*Yes, the title is paraphrased from a quote in Harry Potter and the Goblet of Fire. Good guess. I thought it appropriate.
Can you hear the whispers? It’s a movement, a gathering storm of change. While the less-altruistic may dismiss it as simply noise, or try to only do the bare minimum possible, others know better.
The simple, sad photo of “The Boy on the Beach”: Aylan Kurdi, is waking people up. Perhaps in the long run, this collective recognition of the plight, our empathy, will come to nothing. But I dare to dream and hope for better.
Arise from your slumber, oh people! Wake up to the devastation of the world. Then, see that all is not lost or hopeless.
Everything is interconnected. Our inaction, or action, on various fronts (however small or large our contribution) helps sway the balance one way or another. This relates to the current wars, rising conflict between groups at home, distribution of weapons and dropping bombs etc. vs. giving real help…
In short, how we deal with social, economic and environmental pressures, globally and regionally, separately or together, matters.
Here and now, we have to stand up – we have to fight back, with words and ideas. We must say a firm, “No!” to one way and a strong, “YES!” to the other.
More than anything, we have to come together and talk about this. Slogans and pointless politicising just doesn’t cut it.
It’s just common sense.
NO PLACE TO PUT YOUR FEET (1)
It’s something we take for granted isn’t it? That each of us has a country – a place to put our feet – on a planet where 71% of the surface is covered by ocean.
Like having air to breathe, we assume that having somewhere to stand, to walk – is a basic right of existence. Our bodies aren’t exactly ocean-friendly – not for anything longer than a shortish swim in any event. And without a place on this planet to safely put your feet so that you can find shelter, get food, water and continue to breathe air – you die. It’s as simple as that.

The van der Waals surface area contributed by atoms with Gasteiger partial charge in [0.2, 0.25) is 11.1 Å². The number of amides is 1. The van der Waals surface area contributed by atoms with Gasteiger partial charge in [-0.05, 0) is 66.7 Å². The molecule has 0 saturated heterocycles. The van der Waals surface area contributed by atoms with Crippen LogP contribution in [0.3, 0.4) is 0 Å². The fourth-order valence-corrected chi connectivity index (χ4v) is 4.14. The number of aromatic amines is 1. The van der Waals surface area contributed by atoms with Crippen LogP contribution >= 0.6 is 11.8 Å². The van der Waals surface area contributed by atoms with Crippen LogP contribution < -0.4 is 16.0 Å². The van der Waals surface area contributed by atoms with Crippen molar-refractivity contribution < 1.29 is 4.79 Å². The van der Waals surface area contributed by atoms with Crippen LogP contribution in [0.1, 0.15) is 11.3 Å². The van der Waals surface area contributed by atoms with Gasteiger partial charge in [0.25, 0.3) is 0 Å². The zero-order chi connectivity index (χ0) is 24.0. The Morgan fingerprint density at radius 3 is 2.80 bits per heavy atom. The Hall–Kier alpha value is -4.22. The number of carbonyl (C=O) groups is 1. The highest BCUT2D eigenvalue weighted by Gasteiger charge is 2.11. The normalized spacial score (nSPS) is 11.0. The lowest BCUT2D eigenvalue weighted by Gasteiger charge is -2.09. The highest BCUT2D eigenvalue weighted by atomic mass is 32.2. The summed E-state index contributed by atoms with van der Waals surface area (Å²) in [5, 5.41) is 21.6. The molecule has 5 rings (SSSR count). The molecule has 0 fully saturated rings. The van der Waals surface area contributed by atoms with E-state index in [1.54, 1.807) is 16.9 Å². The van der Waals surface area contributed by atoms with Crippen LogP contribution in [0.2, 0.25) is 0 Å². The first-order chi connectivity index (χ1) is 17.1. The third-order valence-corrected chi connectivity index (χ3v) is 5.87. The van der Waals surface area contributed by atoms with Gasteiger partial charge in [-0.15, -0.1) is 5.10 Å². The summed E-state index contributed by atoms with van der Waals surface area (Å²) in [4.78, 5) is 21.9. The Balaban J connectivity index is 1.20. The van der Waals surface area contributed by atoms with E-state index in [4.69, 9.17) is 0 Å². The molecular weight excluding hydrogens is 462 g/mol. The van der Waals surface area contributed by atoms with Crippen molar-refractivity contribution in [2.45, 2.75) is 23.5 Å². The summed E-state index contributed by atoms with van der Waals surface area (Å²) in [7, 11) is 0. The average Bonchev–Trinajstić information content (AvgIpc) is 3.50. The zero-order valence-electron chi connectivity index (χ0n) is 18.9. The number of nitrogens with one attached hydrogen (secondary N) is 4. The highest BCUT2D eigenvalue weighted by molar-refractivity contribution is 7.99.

In 1959, during the opening of World Refugee Year, Prime Minister Robert Menzies said
“It has not been easy for organised world opinion in the United Nations or elsewhere to act directly in respect of some of the dreadful events which have driven so many people from their own homes and their own fatherland, but at least we can in the most practical fashion show our sympathy for those less fortunate than ourselves who have been the innocent victims of conflicts and upheavals of which in our own land we have been happy enough to know nothing.
It is a good thing that Australia should have earned a reputation for a sensitive understanding of the problems of people in other lands; that we should not come to be regarded as people who are detached from the miseries of the world.”
More later, as there’s an article from The AIMN which deserves to be republished in full.
As I said on Friday and others have said before that, those making these journeys are desperate. They’re not going to be deterred by treacherous seas, barbed wire, guards or other measures. The measures only induce fear and confusion.
We are strong enough to help. If we share the load properly, then it won’t seem so bad. Just the same, though, if some (e.g. Gulf states) refuse to take in many, that doesn’t mean we (Australia, etc.) have an excuse to continue our poor behaviour.
Edmund Burke once said (among numerous other good things): “The only thing necessary for the triumph of evil is for good men to do nothing.”
After all, to go back to Dumbledore and Rowling again (but this time the Chamber of Secrets): “It is our choices that define us far more than our abilities.”
http://www.nytimes.com/2015/09/03/opinion/australias-brutal-treatment-of-migrants.html?_r=4 ~ That editorial from the New York Times
http://auswakeup.info/refugees/ ~ An interesting website tracking the discrimination and ‘wrecking-ball’ chaos of the Abbott Govt in several areas; this tab focuses on refugees.
https://theconversation.com/asylum-seekers-in-indonesia-why-do-they-get-on-boats-8334 ~ An explanation – again – of why asylum seekers get on boats to Australia instead of staying in Indonesia